Ancestral voices: the Leper King

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Sdach Kamlong the Leper King – the statue from the Terrace of the Leper King at Angkor, now in the central courtyard of the National Museum in Phnom Penh. From, which has some very nice photos from the museum (click on the image for the link).

In the late 19th century French archaeologists at Angkor discovered a statue of a squatting, bare-chested man, his right hand apparently once holding a rod or similar object, on a terrace next to the Bayon temple. Presumably it had been there for centuries, as the terrace was used in ancient times for royal cremations and perhaps for judgements. The statue, according to its inscription, was Yama, the god of death and judgement, but the local villagers were worshipping it as Sdach Kamlong, the Leper King, who, as legend has it, was Preah Thong, the Indian prince who married the naga princess and was first to rule over the Khmer people.

Preah Thong was warned by his wife’s father, the naga king, not to build a four-faced tower in his city, but he ignored the warning. Using the magical power of the four faces he captured the naga king and imprisoned him inside the tower, but the serpent escaped and sought to kill him. Each dealt the other many grievous wounds, but Preah Thong eventually dealt the fatal blow, although he was stained by the naga’s venom. The dying naga warned him not to remove the poison, but Preah Thong washed his body, and so was stricken with leprosy as a visible sign of his deed.

Seeking to cover up the murder from the naga’s daughter, Preah Thong killed a monk, thinking he could be reincarnated in the monk’s healthy body. This was a crime even worse than killing his father-in-law, and his outraged courtiers banished him to the forest, while his city became the haunt of monkeys and tigers. Eventually, after many trials, he was cured by the power of the sacred waters of the Ganges (the Siem Reap River) and restored to his city and throne.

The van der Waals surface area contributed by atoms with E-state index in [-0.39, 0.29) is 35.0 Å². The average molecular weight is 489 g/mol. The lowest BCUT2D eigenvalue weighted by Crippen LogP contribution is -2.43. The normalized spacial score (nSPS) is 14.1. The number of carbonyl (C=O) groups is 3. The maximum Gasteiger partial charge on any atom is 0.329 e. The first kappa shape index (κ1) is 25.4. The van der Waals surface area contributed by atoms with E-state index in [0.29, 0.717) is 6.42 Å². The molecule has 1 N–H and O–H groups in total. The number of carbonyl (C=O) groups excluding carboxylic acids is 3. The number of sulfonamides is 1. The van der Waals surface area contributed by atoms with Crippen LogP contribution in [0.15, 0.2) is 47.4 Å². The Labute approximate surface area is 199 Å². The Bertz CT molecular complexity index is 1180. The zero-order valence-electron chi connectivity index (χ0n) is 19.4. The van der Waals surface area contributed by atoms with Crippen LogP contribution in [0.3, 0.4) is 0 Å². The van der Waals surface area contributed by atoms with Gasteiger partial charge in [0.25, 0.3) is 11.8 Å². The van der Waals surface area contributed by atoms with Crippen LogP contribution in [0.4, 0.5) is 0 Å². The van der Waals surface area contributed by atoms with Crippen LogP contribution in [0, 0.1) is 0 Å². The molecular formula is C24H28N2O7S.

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Base of the Terrace of the Leper King – there’s a modern copy of the statue on top of the terrace. From (click image for link).

The legend of the Leper King and the abandoned city is an allegory of the fall of Angkor and a hope for national salvation. However, the story is certainly older than the fall of Angkor, for the medieval Chinese traveller, Zhou Daguan mentions that a king of Angkor once fell victim to leprosy.

The statue is now in the central courtyard of the National Museum in Phnom Penh, where worshippers ask for health and prosperity and for protection from danger. It’s especially popular with students from the University of Fine Arts next to the museum, and special ceremonies with offerings of flowers and fruits and music are held at New Year and Pchum Ben (the festival of the dead).

Faces of the Bayon temple, Angkor. The central tower contains a shaft from the summit to ground level, and when archaeologists explored this they found at the bottom a shattered statue of a multi-headed naga sheltering the Buddha.

Faces of the Bayon temple, Angkor. The central tower contains a shaft from the summit to ground level, and when archaeologists explored this they found at the bottom a shattered statue of a multi-headed naga sheltering the Buddha.

According to popular belief the Leper King was Yasovarman I. This cannot be true, for the following reasons: (1) There is nothing to indicate that the statue represents a king or a leper or even that the terrace was its original home; (2) there is no evidence that Yasovarman or any other Khmer king was a leper; and (3), Yasovarman’s capital was somewhere else and the terrace wasn’t built till long after his death. (The acerbic note comes from my source, a rather mysterious but apparently well-informed pdf file by someone who goes by the single name of Sokheoun. Sokheoun is a stickler for facts, one of which is fascinating: it seems that, deep inside the Bayon temple at Angkor, there’s a series of bas-reliefs illustrating the Leper King story).